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Hartman establishes award for BET students

bet program
Engineering instructor Myron Hartman helped fix medical equipment in Liberia.
3/4/2011 —

 

ESSAY COMPETITION FOR STUDENTS IN
BIOMEDICAL ENGINEERING TECHNOLOGY PROGRAM

Students in the biomedical engineering technology program can earn a $500 award through a new essay competition.

Established by program coordinator Myron Hartman, the award is open to second-year students and the winning essay will be published by MD Publishing. Based in Peachtree City, Georgia, the company is an online source for dealers and manufacturers of medical and surgical equipment.

Hartman is on the editorial board for two of its magazines, Medical Dealer and TechNation. In addition, Hartman writes three articles a year for TechNation. His yearly stipend for the articles will fund the award.

Hartman recently returned the Republic of Liberia to repair medical equipment and train personnel at local hospitals. The trip has spawned a collaborative program to send a Liberian technician to the United States in the summer to develop and maintain skills under Hartman. The technician will be able to acquire the knowledge to teach his fellow technicians at the Liberian hospitals.

For more on Hartman and the BET program, visit http://www.nk.psu.edu/43722.htm online.

 


Myron Hartmnan , left, will train Prince, a Liberian technician, on campus during the summer.

DEVELOPING
SUMMER TRAINING PROGRAM FOR LIBERIA HOSPITALS
Biomedical program coordinator travels to Liberia to train hospital technicians

Myron Hartman, program coordinator for the Biomedical Engineering Technology (BET) program at Penn State New Kensington, recently traveled to the Republic of Liberia to repair medical equipment and train personnel at local hospitals.

Based out of the village of Ganta in northeast Liberia, Hartman worked at the United Methodist Hospital with technicians from other local hospitals and provided hands-on training on a variety of equipment including anesthesia gas machines, blood pressure monitors, electrosurgical units, oxygen concentrators, physiological monitors and x-ray machines. The trip was the first step in establishing a training program for the Liberian technicians.

"The technicians I worked with wanted to learn as much as they could during my stay at each hospital" said Hartman, an instructor in engineering in the campus' Engineering department. "I am looking forward to a return trip and several students are interested in going with me to do work on the medical equipment."

As BET coordinator at the campus, Hartman oversees a program that is known for producing well-qualified and knowledgeable technicians. Biomedical technicians tasks include inspections, calibration, troubleshooting and equipment repair. New Kensington's program is one of only three in the nation to be accredited by the Technology Accreditation Commission for the Accreditation Board for Engineering and Technology. The program's facilities include a fully-equipped student Intensive Care Unit (ICU) laboratory that is one of only two in the United States.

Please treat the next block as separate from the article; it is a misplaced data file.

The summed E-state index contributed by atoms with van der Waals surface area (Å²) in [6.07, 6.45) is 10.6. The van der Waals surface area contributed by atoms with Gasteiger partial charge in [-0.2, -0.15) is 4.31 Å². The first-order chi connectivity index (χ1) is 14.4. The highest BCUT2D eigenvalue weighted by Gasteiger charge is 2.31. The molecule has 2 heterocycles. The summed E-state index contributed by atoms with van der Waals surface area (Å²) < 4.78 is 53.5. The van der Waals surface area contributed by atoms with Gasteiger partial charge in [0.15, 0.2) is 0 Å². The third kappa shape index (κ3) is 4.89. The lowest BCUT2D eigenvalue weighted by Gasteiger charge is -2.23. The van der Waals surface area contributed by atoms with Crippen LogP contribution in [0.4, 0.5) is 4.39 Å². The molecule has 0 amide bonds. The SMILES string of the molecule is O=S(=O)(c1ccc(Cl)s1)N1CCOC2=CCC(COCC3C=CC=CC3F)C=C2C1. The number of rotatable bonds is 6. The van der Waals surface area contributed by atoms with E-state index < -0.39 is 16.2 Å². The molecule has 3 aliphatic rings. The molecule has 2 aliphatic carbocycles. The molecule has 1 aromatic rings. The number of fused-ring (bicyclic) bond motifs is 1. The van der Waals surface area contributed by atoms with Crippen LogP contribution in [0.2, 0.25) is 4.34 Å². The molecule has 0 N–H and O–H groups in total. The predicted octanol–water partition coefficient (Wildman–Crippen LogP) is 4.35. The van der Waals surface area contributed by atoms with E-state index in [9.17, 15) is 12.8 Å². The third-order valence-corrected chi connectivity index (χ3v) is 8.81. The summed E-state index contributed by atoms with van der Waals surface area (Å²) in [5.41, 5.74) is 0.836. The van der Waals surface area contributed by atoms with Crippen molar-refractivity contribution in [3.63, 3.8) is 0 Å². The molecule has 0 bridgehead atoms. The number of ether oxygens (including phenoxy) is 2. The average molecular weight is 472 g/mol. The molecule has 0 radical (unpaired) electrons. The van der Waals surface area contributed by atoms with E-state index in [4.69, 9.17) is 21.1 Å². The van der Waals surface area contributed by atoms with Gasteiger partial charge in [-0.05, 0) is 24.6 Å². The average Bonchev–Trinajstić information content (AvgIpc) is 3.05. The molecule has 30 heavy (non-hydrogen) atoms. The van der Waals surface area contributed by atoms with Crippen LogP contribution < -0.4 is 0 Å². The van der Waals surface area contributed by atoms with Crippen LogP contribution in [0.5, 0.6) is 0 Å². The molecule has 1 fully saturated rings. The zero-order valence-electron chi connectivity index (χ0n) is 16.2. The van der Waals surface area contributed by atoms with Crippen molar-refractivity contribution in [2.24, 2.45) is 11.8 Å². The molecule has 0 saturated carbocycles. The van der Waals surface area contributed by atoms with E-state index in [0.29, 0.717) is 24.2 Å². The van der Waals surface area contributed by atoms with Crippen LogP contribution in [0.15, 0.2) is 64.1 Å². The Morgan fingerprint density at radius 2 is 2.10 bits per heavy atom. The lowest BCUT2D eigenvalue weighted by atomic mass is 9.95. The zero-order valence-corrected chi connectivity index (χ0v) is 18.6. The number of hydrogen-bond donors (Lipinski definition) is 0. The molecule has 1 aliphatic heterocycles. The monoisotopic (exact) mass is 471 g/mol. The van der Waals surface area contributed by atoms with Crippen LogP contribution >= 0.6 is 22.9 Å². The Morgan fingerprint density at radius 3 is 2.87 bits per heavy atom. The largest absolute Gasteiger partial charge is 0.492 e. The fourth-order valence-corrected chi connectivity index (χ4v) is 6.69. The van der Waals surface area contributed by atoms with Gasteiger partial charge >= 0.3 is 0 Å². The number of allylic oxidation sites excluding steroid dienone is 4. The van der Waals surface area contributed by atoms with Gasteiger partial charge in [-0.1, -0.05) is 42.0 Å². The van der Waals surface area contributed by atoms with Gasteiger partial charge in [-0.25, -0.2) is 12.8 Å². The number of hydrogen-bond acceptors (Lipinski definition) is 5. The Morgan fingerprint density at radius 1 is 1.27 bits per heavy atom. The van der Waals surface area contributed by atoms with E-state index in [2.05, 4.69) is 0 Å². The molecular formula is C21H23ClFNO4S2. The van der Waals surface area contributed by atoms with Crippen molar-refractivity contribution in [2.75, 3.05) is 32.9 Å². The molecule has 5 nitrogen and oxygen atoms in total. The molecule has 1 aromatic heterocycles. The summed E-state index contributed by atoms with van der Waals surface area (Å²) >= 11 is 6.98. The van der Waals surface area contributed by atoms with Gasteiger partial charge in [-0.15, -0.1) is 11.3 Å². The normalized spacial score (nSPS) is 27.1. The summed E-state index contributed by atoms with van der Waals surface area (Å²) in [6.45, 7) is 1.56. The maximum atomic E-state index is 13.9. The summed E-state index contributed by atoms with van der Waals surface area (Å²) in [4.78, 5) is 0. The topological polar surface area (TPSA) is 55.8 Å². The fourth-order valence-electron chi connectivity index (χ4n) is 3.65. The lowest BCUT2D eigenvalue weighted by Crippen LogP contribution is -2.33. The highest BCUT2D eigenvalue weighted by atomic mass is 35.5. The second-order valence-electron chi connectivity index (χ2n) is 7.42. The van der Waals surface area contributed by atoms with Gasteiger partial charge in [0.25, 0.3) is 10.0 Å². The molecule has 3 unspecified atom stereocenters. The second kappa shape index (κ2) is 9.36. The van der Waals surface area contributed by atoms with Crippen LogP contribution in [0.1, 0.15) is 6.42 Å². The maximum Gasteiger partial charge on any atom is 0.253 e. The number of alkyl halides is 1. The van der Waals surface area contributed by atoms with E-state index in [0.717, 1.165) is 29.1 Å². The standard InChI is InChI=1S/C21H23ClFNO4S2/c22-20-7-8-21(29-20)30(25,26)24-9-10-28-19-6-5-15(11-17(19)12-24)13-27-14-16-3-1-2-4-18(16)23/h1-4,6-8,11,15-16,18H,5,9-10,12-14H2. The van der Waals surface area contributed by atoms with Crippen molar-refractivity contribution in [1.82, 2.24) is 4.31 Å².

Hartman's trip was sponsored by United Methodist Committee on Relief (UMCOR), a nonprofit global humanitarian aid organization of the United Methodist Church.  Headquartered in New York, UMCOR is established in more than 80 countries, and Brother's Brother foundation, a Pittsburgh-based international charity, has provided over $3.4 billion of medical supplies, textbooks, food, seeds, and other humanitarian supplies to people around the world in over 140 countries.

"I am an active member of the Circleville United Methodist Church, so it was a natural fit for being a sponsor for my trip," said, Hartman, a 1979 Penn State graduate and member of the campus' first BET graduating class. "I have done work for the BBF for the past twenty years and my BET students do volunteer work for them such as checking donated medical equipment before it is loaded on to containers for shipment to hospitals throughout the world."

Plans are underway to send a Liberian technician to the United States in the summer to develop and maintain skills under Hartman. The technician will be able to acquire the knowledge to teach his fellow technicians at the Liberian hospitals.

"I am developing a proposal to have a maintenance technician live in my house this summer,'" said Hartman, who holds a master's degree in Health Services Administration from St. Francis University. "I will train him on electricity, electronics and medical equipment support, and teach him to teach others." 

Liberia, located on the west coast of Africa, was founded in 1822 by freed slaves from America, and is home to 3.5 million people, of which 85 percent are Christian. After a history of military coups and civil wars, democratic elections were held in 2005, and Ellen Johnson Sirleaf was elected president, the position she currently holds. The capital is Monrovia and English is the official language. The country is one of the poorest in the world, and is reliant on foreign assistance for revenue. While security is still fragile, the process of rebuilding the social and economic structure of this war-torn country continues.

For more on the BET program, visit http://www.nk.psu.edu/Academics/Degrees/bet.html online.

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